How to Build Rest API with Node js and Express js

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Getting Started

In this example. we are gonna build restful API with node.js and express.js web framework for CRUD (create, read, update, delete) operations. Before we start we need to have node.js installed on the working machine, you can find info on the official documentation.

To get started first we need to create a new folder, we will call it node-rest-api, that will contain our node.js application, after we need to navigate to inside the folder (because I am using Windows I will use GitBash, if you are using Mac or Linux, you can use terminal with relevant commands, but I will use the word "terminal" so don't get confused).

Firstly inside the terminal, we need to run the npm init command, after a very short time we will be asked to insert a couple of parameters, and we will leave everything default. Now we can open the root folder node-rest-api with text editor by choice. Inside the root folder, we can find the package.json file, that was created automatically with the npm init command. Inside the package.json file we can find the parameters that we confirmed in the last step.

package.json:

{
  "name": "rest-api",
  "version": "1.0.0",
  "description": "",
  "main": "index.js",
  "scripts": {
    "test": "echo \"Error: no test specified\" && exit 1"
  },
  "author": "",
  "license": "ISC"
}

In the next step, we will open the terminal again and install the Express.js. web framework with the command npm i express, and what exactly is express?

Express is a minimal and flexible Node.js web application framework that provides a robust set of features for web and mobile applications. With the package installed we will add new file in the root folder with a name server.js. Here we will set up all the code to start our node.js server, like in the next code example.

server.js:

const http = require('http');
const app = require('./app.js');
const port = process.env.PORT || 3000;
const server = http.createServer(app);
server.listen(port, () => {
    console.log('Server listening on port ' + port);
});

Firstly we are importing the 'http' package, this package provides us with functionality to start up the server, after we are importing the app module which we will create it in the moment, next we are setting the port to the .env file (still doesn't exist we will create it later), or in case is not here we are using port 3000, after we are creating a server constant and with the http package we are calling createServer() and we will pass the app constant which we imported moments ago. And lastly, we are calling the server to listen on the port.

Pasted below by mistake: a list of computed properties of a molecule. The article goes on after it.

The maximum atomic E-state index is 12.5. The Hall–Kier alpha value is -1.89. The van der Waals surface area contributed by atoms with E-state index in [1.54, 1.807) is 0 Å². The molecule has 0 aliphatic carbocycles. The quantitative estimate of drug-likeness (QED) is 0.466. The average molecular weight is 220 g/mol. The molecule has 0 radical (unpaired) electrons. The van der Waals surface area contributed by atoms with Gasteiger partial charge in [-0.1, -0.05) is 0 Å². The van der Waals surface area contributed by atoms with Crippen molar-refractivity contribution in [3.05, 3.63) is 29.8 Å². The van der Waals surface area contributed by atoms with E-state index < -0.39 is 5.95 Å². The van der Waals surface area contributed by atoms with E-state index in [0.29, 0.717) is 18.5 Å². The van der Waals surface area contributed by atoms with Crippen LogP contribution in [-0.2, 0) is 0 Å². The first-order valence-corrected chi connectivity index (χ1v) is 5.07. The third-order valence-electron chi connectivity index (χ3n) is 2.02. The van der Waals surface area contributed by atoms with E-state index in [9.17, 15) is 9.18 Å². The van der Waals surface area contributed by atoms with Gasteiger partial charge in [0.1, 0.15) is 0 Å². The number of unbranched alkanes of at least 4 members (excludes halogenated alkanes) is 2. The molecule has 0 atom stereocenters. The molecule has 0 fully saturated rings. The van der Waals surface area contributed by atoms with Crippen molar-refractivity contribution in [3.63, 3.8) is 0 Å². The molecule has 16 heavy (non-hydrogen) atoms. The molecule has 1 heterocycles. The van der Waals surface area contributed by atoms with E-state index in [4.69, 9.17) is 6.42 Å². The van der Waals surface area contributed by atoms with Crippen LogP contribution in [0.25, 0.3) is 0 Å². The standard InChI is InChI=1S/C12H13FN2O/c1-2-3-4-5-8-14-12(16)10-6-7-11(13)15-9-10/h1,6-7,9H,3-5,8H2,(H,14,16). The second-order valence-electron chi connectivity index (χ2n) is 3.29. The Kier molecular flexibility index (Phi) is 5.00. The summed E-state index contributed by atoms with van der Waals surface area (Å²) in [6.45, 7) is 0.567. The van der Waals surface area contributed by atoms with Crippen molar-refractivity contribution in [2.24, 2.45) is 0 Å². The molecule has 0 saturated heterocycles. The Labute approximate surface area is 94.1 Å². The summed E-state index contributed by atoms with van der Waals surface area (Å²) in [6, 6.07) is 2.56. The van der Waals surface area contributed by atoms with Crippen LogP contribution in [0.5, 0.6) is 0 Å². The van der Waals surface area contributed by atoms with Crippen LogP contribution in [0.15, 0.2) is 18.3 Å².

app.js:

const express = require('express');
const app = express();

app.use((req, res, next) => {
    res.status(200).json({
        message: 'It is on!'
    });
});

module.exports = app;

In the app.js file we are importing 'express' package, in the next line, we are creating a new constant app, and executing express on it. Lastly, we are calling a method use() on the app constant, and we need to pass to it an arrow function where we have request, response and next (req and res with short names). Inside we are sending a response with res and setting the status code to 200 for successful and then the JSON method, to sent back a JSON response with the message 'It is on!'. On the last line, we are exporting the app module.

We can now run node server.js in the terminal, and we will keep the process running. To see the results we will open our favorite browser and we will go to localhost:3000 and we get the message: 'It is on!'. There is a useful tool for sending requests to the server is called Postman and I highly recommend it to you to use it.

Adding Routes

Now that we have very basic restful API working, we need to add more endpoints to the API. First, we are gonna make a new folder and name it routes, inside the routes folder we will make a new file called posts.js, and we will add CRUD operations (create, read, update and delete). posts.js

const express = require('express');
const router = express.Router();

router.get('/', (req, res, next) => {
    res.status(200).json({
        message: 'Returning all posts'
    });
});

router.get('/:postId', (req, res, next)=>{
    res.status(200).json({
        message: 'Return post with ID: ' + req.params.postId
    });
});

router.post('/', (req, res, next) => {
    res.status(200).json({
        message: 'Added post'
    });
});

router.put('/:postId', (req, res, next)=>{